A friend of mine is trying to lose weight and wanted to check whether her strategies were sound. She said she counts every calorie, avoids nuts because of the high fat content and snacks only on sugary (but fat-free!) foods. Was she on track?
If that conversation took place in 1993, she'd get kudos for her nutrition knowledge. But those bits of wisdom are badly outdated. Nutritional science changes quickly, and knowledge that was gleaned from a 25-year-old nutrition textbook needs to be refreshed. Here's how nutrition information has changed over the years and why it's important to keep up.
• All fat is bad
I remember the on-campus breakfast I ate most often in 1994: A huge New York-style bagel with nothing on it. We all believed that "fat makes you fat," so butter, cream cheese and peanut butter were off-limits. Fat-free foods were deemed better for health, so nuts, seeds and avocado were frowned upon. A low-fat, high-carb diet was the recommended approach for weight control and good cardiovascular health.
Check your menu. If you are still eating pasta without olive oil or bread without peanut butter, you're doing yourself a disservice. Fat should not be feared. Certain fats, especially from nuts, seeds, olive oil, fish and avocado, are beneficial for heart health and weight control, and can help reduce the risk of developing Type 2 diabetes. They should be enjoyed as part of the daily diet.
• Fructose (fruit sugar) is better for diabetics
My nutrition textbook from 1995 says that "fructose does not cause problems of high blood sugar for people with diabetes." Fructose naturally occurs in fruit, and it's fine in small doses. But in the 1990s, fructose was heavily used as a sweetener for processed foods because we thought it was healthier than white sugar. Remember Frookies, the fructose-sweetened cookies for people with diabetes? Yikes.
It turns out that excessive consumption of fructose - mostly as high-fructose corn syrup - has been linked to insulin resistance and Type 2 diabetes, so it's not good for diabetics after all. Too much fructose is also associated with metabolic syndrome, obesity and cardiovascular disease. Fructose from fruit is fine, but high consumption of fructose in the form of sweeteners is not recommended - whether you have diabetes or not.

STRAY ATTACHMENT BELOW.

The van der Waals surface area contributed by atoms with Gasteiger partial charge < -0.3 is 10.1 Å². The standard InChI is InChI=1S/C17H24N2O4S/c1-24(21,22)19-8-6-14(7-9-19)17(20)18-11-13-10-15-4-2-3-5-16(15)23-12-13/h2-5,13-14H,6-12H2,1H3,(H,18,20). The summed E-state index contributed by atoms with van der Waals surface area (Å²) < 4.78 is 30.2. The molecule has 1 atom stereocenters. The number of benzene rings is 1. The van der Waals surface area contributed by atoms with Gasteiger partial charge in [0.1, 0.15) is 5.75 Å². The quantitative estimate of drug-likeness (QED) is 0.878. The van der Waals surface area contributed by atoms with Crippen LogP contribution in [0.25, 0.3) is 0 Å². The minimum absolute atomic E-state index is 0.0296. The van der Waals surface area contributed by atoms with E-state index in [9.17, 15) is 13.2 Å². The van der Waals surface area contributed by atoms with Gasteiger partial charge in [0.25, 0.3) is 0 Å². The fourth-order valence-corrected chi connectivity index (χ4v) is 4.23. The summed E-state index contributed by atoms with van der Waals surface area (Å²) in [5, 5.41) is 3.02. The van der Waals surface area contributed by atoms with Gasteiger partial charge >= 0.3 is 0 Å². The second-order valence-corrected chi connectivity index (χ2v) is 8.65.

• All calories are equal
I distinctly remember my nutrition professor saying, "It doesn't matter if you eat 300 calories from apples or from chocolate - a calorie is a calorie." In the mid-'90s, calories were all treated the same, no matter the source.
That was dietetic tunnel vision. We now recognize that calories from soda, candy and other treats deliver sugar but offer no vitamins, minerals, fiber or protein. That's different than calories from vegetables, legumes or fish, which provide nutrients in every bite. If you still count calories but don't consider much else, consider making an appointment with a dietitian to learn why nutrient-dense foods are a better option.
• Sugar just causes cavities
My dorm room was stocked with Snackwell's cookies, gummy bears and Snapple - all of my fat-free (and guilt-free!) pleasures. These fat-free foods are loaded with sugar. That didn't seem to be a problem, because I was taught that sugar causes dental cavities but is benign otherwise. I brushed twice daily, so no harm done, right?
Fast-forward to 2017, and a new story emerges. Recent studies link excess sugar consumption - especially from sweetened beverages - to an increased risk of obesity, Type 2 diabetes, dementia and heart disease. Sugar is not as blameless as we once thought and should be limited. The American Heart Association recommends no more than six teaspoons of added sugar per day for women and nine teaspoons for men. One 16-fluid-ounce Snapple has 10 teaspoons.
• Calories in, calories out
Weight loss was explained very simply in nutrition school: You'll lose weight by cutting calories from food and increasing calories burned through exercise. That's it - just eat less and move more. Obesity was blamed on laziness and overconsumption.
Now we know that obesity is more complex than that. It involves genetics, physiology, activity level, environment, diet and socioeconomic status. Plus, researchers are heavily studying how obesity relates to hormones such as leptin and ghrelin, which are not even mentioned in my 1990s textbooks. In 2017, we aim to treat obesity as a disease and not lay blame on the people who have it. And we still don't have all the answers to the weight control riddle.
In fact, we don't have a lot of answers about nutrition, which is considered a relatively new science. The research evolves as humans evolve, and today's theory may not carry weight tomorrow. It will be interesting to read this article in 25 years to see the progress we've made.